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Psychiatry Res. 2015 Mar 30;231(3):279-85. doi: 10.1016/j.pscychresns.2015.01.008. Epub 2015 Jan 19.

A pilot study of gray matter volume changes associated with paroxetine treatment and response in social anxiety disorder.

Author information

1
Department of Psychiatry, Columbia University Medical Center, New York, NY, USA; Division of Epidemiology, New York State Psychiatric Institute, New York, NY, USA. Electronic address: at2071@columbia.edu.
2
Department of Psychiatry, Columbia University Medical Center, New York, NY, USA; Division of Molecular Imaging and Neuropathology, New York State Psychiatric Institute, New York, NY, USA.
3
Departments of Psychiatry and Neurobiology, Yale School of Medicine, New Haven, CT, USA.
4
Department of Psychiatry, Columbia University Medical Center, New York, NY, USA; Division of Clinical Therapeutics, New York State Psychiatric Institute, New York, NY, USA.

Abstract

Social anxiety disorder (SAD) has received relatively little attention in neurobiological studies. We sought to identify neuro-anatomical changes associated with successful treatment for the disorder. Fourteen patients (31 years; 57% female) with DSM-IV generalized SAD were imaged before and after 8-weeks of paroxetine treatment on a 1.5 T GE Signa MRI scanner. Symptoms were assessed by a clinician using the Liebowitz Social Anxiety Scale (LSAS). Longitudinal changes in voxel based morphometry (VBM) were determined using the VBM8 Toolbox for SPM8. Symptom severity decreased by 46% following treatment (p<0.001). At week 8, significant gray matter reductions were detected in bilateral caudate and putamen, and right thalamus, and increases in the cerebellum. Gray matter decreases in left thalamus were correlated with clinical response. This is the first study to our knowledge to identify treatment related correlates of symptom improvement for SAD. Replication in larger samples with control groups is needed to confirm these findings, as well as to test their specificity and temporal stability.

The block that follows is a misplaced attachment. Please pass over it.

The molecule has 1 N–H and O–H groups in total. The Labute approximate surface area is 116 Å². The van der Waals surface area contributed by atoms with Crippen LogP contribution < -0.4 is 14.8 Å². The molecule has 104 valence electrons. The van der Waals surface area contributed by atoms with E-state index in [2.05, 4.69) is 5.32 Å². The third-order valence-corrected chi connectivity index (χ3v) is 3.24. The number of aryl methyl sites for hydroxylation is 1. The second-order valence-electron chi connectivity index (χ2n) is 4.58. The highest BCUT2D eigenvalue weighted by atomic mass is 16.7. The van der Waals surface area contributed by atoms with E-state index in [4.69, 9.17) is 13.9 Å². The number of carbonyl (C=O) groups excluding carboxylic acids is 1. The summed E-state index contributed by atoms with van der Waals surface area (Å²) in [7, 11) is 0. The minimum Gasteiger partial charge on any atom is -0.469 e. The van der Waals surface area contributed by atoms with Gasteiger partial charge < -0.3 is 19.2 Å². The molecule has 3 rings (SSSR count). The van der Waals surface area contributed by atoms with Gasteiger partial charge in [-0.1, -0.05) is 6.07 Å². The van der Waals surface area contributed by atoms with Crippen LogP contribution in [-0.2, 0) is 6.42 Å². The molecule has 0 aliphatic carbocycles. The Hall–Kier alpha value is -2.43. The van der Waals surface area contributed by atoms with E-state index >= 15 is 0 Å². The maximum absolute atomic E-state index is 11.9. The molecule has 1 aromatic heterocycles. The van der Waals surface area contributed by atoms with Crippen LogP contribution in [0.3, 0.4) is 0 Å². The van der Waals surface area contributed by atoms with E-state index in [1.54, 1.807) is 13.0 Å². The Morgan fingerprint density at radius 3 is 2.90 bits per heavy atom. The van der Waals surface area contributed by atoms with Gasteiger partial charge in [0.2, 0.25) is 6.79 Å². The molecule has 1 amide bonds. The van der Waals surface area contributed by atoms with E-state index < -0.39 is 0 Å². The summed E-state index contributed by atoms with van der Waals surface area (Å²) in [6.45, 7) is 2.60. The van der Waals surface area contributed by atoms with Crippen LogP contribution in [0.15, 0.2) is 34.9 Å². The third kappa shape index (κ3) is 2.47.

KEYWORDS:

Caudate; Cerebellum; Paroxetine; Social anxiety; Structural MRI; Thalamus

PMID:
25659476
PMCID:
PMC4363180
DOI:
10.1016/j.pscychresns.2015.01.008
[Indexed for MEDLINE]
Free PMC Article
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